Edington’s construction tips for building a Christian home.

  1. When no one is watching, live as if someone is. That means look at the way you are living your life; look at the way you are using alcohol or prescription drugs; look at the way you use profanity; look at the way you may be cutting the corners of what is right financially in order to get ahead; look at the way you are relating to people of another color; look at the way you are living. You may be delivering a bad message to your children or your grandchildren or to the children of this church. Instead, I’m calling you to live in such a way that when your children or grandchildren think of caring, or fairness, or honesty, or integrity, they will think of you. So when no one is watching, live as though someone is.
  2. Listen twice as much as you speak, and pray twice as much as you fret. Create an atmosphere in your home where children will want to talk to you about anything and everything. Be interested in them, and listen to what they say. Be alert to them and to their needs. Sometimes opportunity knocks so softly. So listen, and be alert. I remember years ago when our son, John David, came in asking me a question, and before he was finished with the question, I unloaded on him a ten-minute answer. He sat there patiently, and when I finished he said, “Well, Dad, you answered a question I was not going to ask!” You see, I was lecturing, not listening. Big problem for me. So parents and grandparents, listen to your children and grandchildren. And also, pray like crazy for our kids. Kids today are vulnerable. They can be misled. They are ripe for exploitation. Bathe them in the power of prayer in order to ward off the infectious disease of evil that exists in the society around us. Listen twice as much as you speak, and pray twice as much as you fret.
  3. Remember that the most important things in life are taught, not bought. We must help our children to learn that their sense of self-worth and self-esteem is never dependent upon what they possess. Dear friends, I have never yet seen a hearse with a UHaul trailer hooked to the back of it. You can’t take it with you! Therefore, we must teach our children the joy of living life in the Christian style, living life within limits. Don’t worry yourself sick about not being able to give your kids the best, because what your kids really need in life is not the best but your best. There is no substitute for the simple gift of your presence. The most important things in life are taught, not bought.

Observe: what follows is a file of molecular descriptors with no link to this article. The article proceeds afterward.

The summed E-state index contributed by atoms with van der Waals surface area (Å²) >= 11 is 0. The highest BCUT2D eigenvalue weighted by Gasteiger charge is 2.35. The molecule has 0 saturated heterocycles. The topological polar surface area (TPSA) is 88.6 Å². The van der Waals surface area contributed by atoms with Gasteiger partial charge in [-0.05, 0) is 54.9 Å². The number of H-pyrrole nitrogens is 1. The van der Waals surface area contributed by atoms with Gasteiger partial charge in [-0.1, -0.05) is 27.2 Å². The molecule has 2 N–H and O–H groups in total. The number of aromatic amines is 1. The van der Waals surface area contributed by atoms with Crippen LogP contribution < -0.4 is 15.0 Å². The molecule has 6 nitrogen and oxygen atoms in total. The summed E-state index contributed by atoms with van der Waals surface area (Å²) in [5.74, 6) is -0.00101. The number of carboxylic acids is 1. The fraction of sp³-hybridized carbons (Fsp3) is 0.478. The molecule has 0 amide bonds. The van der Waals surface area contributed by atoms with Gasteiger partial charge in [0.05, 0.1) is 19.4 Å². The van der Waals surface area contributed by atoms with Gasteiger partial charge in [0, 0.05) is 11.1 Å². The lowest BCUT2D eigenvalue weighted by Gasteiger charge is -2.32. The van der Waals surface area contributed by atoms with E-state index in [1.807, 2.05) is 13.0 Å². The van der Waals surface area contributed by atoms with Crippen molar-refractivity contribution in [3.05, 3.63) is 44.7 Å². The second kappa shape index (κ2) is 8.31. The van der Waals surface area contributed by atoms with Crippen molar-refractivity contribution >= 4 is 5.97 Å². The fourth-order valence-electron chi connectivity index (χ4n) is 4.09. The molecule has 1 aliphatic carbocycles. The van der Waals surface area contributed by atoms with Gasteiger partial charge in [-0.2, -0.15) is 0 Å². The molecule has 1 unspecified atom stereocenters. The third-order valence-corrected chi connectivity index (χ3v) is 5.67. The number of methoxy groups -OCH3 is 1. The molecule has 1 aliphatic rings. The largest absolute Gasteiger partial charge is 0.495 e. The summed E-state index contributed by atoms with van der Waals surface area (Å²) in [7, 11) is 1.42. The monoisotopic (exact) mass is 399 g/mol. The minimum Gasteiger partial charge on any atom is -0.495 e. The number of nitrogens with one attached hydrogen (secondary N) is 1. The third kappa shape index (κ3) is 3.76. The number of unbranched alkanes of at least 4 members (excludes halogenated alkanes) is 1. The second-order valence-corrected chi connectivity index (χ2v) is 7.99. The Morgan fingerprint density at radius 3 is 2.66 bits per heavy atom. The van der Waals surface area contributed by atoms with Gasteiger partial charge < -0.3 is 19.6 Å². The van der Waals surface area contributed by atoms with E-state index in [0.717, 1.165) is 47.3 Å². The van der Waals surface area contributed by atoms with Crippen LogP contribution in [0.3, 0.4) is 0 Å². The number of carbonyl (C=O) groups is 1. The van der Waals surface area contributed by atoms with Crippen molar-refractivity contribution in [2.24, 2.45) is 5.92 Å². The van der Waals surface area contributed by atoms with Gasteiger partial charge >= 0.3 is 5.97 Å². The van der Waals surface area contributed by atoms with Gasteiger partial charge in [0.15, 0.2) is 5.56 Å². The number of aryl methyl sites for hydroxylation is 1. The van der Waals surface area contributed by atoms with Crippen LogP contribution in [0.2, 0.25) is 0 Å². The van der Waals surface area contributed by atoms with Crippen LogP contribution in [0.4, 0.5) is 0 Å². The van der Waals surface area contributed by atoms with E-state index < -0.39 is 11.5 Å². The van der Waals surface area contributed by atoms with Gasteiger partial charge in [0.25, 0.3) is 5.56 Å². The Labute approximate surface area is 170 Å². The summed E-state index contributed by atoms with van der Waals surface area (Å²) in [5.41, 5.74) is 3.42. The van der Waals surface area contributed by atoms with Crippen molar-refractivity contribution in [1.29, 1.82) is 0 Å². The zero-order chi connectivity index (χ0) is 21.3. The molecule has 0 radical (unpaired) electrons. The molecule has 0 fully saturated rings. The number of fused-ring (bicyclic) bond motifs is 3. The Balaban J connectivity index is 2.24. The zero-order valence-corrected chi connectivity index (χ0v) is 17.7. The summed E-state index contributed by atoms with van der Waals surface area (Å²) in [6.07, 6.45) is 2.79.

4. Keep your eyes on the heavens, and your feet on the ground. Keep your eyes on the heavens. That means, keep your eyes on God. Make the worship of God the top priority in your family life. Frankly, I will tell you that I believe that up until age 16 church attendance ought to be mandatory in the family. That means, you understand, that church attendance then cannot be just a matter of convenience for the parents. Keep faith in God as the top priority in your family life, and help your children learn how to look up to God in their lives. So we have got to keep our eyes on the heavens, but we need to keep our feet firmly fixed on the ground. That means we need to be realistic. We need to know the adversary. We need to know the kinds of things our children are having to deal with. We need to learn about drugs—their names, their effects, their uses. We need to find out where the trouble spots for kids are in the community in which we are living. We need to learn what it is our children are being taught in school. We need to know where our kids are, who they’re with, and what they’re doing. We need to monitor our children’s television consumption and internet activity. Parents and grandparents, don’t bury your head in the sand. Keep your eyes on the heavens, but keep your feet on the ground.